Unfortunately, industrial facilities such as smelter operations are known for releasing large quantities of lead into the environment. Over time, these lead particles fall back down to the ground and contaminate the soil. Asarco Inc. is located in Ruston in Tacoma and is listed as the potential source of a massive, region-wide lead contaminate. Initial estimates of contaminated soil due to smelters in Washington state is around 489,000 acres.
Paint that is chipping, peeling, or generally degrading can contaminate soil around it. This risk is greatly increased when sanding, scraping, or pressure washing techniques are used to remove lead based paint. According to multiple studies, lead levels are at their peak in the soil within 2-3 ft of the building.
Unfortunately, once lead enters the soil, it tends to hang around for a long time. As an example, leaded gasoline was banned years
ago, but elevated levels of lead is still detected in soil near major roads. Lead occurs naturally in the soil, typically, at concentrations of 10 parts per million (ppm), with a total range of 7 to 20 ppm.
Testing for lead in soil
There are two primary methods to test soil for lead: In-situ (on-site) screening and Ex-situ analysis (laboratory). In-situ testing is rendered using an XRF Analyzer pointed directly at the soil. This not only provides quick, real-time results, but it is also fully compliant with US EPA Method 6200 for identifying contamination boundaries in the field.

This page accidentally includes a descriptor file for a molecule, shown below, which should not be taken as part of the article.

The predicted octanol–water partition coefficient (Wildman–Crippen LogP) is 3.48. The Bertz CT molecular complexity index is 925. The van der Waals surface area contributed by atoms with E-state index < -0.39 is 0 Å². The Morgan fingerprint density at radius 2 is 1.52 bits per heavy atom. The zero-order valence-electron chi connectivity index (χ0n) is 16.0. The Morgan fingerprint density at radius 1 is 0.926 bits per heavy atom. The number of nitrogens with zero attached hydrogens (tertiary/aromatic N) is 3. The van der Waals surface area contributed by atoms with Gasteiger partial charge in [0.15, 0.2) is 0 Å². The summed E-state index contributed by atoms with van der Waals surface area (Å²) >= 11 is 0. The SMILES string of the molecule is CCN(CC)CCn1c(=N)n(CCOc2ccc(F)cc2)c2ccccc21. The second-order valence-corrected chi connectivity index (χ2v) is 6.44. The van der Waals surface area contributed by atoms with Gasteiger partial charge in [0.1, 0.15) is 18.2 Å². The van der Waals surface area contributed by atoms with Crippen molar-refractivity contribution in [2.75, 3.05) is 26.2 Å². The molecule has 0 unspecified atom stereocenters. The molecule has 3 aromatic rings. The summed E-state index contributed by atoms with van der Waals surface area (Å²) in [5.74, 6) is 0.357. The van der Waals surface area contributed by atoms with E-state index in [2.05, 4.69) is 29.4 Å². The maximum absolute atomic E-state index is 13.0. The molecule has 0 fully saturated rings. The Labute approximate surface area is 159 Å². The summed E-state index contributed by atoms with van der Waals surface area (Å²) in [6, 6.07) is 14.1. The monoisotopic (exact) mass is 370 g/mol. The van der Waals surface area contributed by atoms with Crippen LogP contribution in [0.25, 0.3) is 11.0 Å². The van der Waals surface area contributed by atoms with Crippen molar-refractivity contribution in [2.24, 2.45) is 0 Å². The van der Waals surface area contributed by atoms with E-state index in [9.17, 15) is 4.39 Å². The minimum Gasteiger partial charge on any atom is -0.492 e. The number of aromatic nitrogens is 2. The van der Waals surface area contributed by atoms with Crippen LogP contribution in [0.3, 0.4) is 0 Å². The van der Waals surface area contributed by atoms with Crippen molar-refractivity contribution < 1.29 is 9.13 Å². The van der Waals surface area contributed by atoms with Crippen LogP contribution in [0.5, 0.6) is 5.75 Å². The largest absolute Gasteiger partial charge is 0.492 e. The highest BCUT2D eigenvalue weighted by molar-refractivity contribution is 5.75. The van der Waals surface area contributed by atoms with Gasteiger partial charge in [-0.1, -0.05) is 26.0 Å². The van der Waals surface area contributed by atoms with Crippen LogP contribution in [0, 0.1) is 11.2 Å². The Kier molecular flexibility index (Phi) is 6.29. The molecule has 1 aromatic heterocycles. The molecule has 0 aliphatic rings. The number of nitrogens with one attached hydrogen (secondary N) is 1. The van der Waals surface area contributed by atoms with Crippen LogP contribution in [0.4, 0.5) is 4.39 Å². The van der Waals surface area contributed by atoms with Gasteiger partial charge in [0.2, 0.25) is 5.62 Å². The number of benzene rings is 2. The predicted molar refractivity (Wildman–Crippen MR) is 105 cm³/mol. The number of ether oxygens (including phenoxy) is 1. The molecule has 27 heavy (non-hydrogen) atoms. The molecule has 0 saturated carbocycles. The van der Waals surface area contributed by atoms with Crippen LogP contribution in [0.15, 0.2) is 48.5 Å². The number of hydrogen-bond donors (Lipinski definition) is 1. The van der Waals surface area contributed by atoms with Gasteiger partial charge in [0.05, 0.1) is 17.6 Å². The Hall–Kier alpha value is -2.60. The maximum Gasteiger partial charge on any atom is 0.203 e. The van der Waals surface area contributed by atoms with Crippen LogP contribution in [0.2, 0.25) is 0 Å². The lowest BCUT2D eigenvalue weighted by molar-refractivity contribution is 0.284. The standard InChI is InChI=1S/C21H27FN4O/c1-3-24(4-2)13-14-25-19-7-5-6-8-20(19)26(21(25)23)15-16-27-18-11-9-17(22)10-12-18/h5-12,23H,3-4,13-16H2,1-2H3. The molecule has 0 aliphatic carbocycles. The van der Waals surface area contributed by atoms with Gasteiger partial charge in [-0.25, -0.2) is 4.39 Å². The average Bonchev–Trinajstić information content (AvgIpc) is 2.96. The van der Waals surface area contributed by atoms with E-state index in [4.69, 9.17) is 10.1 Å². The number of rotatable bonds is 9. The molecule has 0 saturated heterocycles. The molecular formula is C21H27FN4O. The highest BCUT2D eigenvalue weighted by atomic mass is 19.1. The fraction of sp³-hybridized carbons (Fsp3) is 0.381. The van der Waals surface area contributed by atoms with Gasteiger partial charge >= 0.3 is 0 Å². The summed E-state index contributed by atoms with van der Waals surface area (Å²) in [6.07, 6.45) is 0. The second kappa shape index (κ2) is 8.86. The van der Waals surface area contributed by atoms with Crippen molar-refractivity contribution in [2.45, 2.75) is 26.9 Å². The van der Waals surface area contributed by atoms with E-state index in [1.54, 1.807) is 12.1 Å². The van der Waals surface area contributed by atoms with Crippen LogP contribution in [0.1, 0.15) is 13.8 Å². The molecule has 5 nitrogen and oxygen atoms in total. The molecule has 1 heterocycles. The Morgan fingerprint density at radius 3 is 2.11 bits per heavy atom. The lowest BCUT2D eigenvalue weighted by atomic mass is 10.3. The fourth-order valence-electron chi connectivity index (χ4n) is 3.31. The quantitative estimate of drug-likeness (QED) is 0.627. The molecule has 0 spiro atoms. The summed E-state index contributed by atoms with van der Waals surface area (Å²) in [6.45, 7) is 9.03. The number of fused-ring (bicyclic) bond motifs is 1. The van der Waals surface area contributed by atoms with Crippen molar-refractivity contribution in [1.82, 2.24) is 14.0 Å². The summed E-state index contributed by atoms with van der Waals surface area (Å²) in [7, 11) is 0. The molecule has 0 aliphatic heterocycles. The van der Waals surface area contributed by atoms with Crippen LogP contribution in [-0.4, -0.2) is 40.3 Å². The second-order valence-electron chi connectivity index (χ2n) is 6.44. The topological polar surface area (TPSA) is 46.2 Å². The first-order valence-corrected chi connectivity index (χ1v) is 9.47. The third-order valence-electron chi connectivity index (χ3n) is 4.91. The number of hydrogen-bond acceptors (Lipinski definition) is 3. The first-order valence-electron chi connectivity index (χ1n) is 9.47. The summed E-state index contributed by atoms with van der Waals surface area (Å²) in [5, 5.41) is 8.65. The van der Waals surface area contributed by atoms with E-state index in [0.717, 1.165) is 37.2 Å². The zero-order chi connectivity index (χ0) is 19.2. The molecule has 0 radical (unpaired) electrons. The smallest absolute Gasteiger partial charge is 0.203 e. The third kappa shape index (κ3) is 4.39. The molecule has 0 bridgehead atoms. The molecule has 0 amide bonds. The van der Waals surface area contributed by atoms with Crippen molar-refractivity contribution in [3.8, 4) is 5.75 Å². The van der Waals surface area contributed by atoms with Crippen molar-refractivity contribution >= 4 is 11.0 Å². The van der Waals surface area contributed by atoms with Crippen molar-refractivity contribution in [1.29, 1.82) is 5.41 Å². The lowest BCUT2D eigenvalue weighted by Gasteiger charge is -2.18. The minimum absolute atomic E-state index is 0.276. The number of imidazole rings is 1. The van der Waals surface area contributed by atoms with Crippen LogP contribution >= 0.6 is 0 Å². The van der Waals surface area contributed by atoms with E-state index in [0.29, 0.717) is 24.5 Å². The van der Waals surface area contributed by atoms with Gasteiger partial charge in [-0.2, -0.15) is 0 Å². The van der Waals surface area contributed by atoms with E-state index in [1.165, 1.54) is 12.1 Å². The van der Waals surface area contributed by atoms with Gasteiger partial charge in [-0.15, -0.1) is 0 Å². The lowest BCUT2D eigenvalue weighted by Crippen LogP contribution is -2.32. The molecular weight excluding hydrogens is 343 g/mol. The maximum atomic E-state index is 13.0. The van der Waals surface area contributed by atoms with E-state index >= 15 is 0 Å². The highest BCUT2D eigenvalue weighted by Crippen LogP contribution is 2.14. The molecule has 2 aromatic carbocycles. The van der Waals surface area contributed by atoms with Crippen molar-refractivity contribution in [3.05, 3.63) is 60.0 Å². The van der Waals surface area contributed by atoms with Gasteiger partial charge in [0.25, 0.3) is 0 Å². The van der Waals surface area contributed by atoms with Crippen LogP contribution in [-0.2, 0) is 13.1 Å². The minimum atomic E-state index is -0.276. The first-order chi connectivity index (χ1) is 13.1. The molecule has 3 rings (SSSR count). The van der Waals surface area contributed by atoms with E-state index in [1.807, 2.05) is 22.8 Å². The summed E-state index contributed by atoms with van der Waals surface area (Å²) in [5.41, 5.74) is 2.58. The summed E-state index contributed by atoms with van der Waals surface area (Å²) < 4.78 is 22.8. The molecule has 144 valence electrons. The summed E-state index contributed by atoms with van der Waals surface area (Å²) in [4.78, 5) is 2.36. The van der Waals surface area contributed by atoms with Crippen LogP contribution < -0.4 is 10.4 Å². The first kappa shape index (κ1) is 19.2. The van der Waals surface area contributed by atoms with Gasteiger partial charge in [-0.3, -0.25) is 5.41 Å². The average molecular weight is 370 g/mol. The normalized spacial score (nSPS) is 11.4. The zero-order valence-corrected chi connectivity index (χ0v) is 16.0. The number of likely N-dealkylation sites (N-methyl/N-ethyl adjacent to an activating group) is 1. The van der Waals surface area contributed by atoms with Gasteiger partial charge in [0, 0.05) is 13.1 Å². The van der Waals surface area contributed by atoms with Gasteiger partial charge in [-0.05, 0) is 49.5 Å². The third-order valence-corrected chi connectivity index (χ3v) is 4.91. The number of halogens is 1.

Ex-situ testing involves taking soil samples from the field and analyzing them off-site. With this technique, multiple soil samples are collected to provide an accurate representation of the area. Although this method provides slower results than in-situ testing, they tend to be more accurate.
Health risks associated with lead-contaminated soil:
Usually, humans are affected by lead in soil from direct ingestion. Lead, in general, is taken into the body by either ingestion (eating) or inhalation (breathing). Children (ages 2-3) are by far at the highest risk of exposure due to their increased sensitivity and higher likelihood of ingestion. The level of lead considered safe for plants is significantly higher than soil that may be directly ingested because plants and vegetables do not easily absorb lead. Besides, some children are at much greater risk from eating contaminated soil than from eating vegetables anyway.
Unfortunately, lead in the soil can also cause elevated levels of lead within the home as well. This happens when children or pets play in the soil and track those fine soil particles into houses as airborne dust, on shoes, clothing, etc. A swipe test (as described above) near the entry points can be helpful identifying if this is an issue in your home.
Lead Testing in Your Home
Testing a home for lead often requires hundreds of samples because lead can be on any painted surface. Thankfully, using an XRF Analyzer, these results can be determined on-site without damaging the surface. Older or more custom-made homes, especially those with different features such as crown molding, wainscoting, window trim, etc. will require more samples.
Examples of common materials and surfaces examined during lead testing:
- Walls (1 sample per wall)
- Door Jam
- Door trim
- Window (1 set per room)
- Window trim
- Window sill
- Base trim (1 per room)
- Closets (doors & walls)
- Crown molding
- Floor (if applicable)
Within our bodies, lead is absorbed and stored in our bones, blood, and tissues. As we age, our bones demineralize and as a result, they release the stored lead from the bone tissue.